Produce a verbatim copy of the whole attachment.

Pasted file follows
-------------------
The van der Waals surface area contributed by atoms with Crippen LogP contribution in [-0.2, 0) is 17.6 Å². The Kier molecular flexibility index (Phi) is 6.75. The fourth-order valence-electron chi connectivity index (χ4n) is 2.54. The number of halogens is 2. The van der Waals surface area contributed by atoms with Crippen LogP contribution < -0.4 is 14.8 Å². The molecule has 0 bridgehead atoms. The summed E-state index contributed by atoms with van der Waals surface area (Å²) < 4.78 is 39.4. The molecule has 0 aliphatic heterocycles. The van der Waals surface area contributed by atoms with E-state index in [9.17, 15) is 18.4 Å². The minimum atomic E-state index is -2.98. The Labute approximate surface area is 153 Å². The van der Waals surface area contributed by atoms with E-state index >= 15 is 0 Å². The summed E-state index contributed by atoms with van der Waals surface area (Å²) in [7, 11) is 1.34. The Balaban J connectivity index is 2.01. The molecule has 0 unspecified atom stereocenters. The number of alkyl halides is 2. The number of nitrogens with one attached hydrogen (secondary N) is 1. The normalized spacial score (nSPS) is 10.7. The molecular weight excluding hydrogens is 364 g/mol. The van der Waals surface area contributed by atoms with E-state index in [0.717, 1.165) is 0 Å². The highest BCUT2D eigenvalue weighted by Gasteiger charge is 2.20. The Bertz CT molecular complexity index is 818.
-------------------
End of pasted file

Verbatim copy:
The van der Waals surface area contributed by atoms with Crippen LogP contribution in [-0.2, 0) is 17.6 Å². The Kier molecular flexibility index (Phi) is 6.75. The fourth-order valence-electron chi connectivity index (χ4n) is 2.54. The number of halogens is 2. The van der Waals surface area contributed by atoms with Crippen LogP contribution < -0.4 is 14.8 Å². The molecule has 0 bridgehead atoms. The summed E-state index contributed by atoms with van der Waals surface area (Å²) < 4.78 is 39.4. The molecule has 0 aliphatic heterocycles. The van der Waals surface area contributed by atoms with E-state index in [9.17, 15) is 18.4 Å². The minimum atomic E-state index is -2.98. The Labute approximate surface area is 153 Å². The van der Waals surface area contributed by atoms with E-state index >= 15 is 0 Å². The summed E-state index contributed by atoms with van der Waals surface area (Å²) in [7, 11) is 1.34. The Balaban J connectivity index is 2.01. The molecule has 0 unspecified atom stereocenters. The number of alkyl halides is 2. The number of nitrogens with one attached hydrogen (secondary N) is 1. The normalized spacial score (nSPS) is 10.7. The molecular weight excluding hydrogens is 364 g/mol. The van der Waals surface area contributed by atoms with E-state index in [0.717, 1.165) is 0 Å². The highest BCUT2D eigenvalue weighted by Gasteiger charge is 2.20. The Bertz CT molecular complexity index is 818.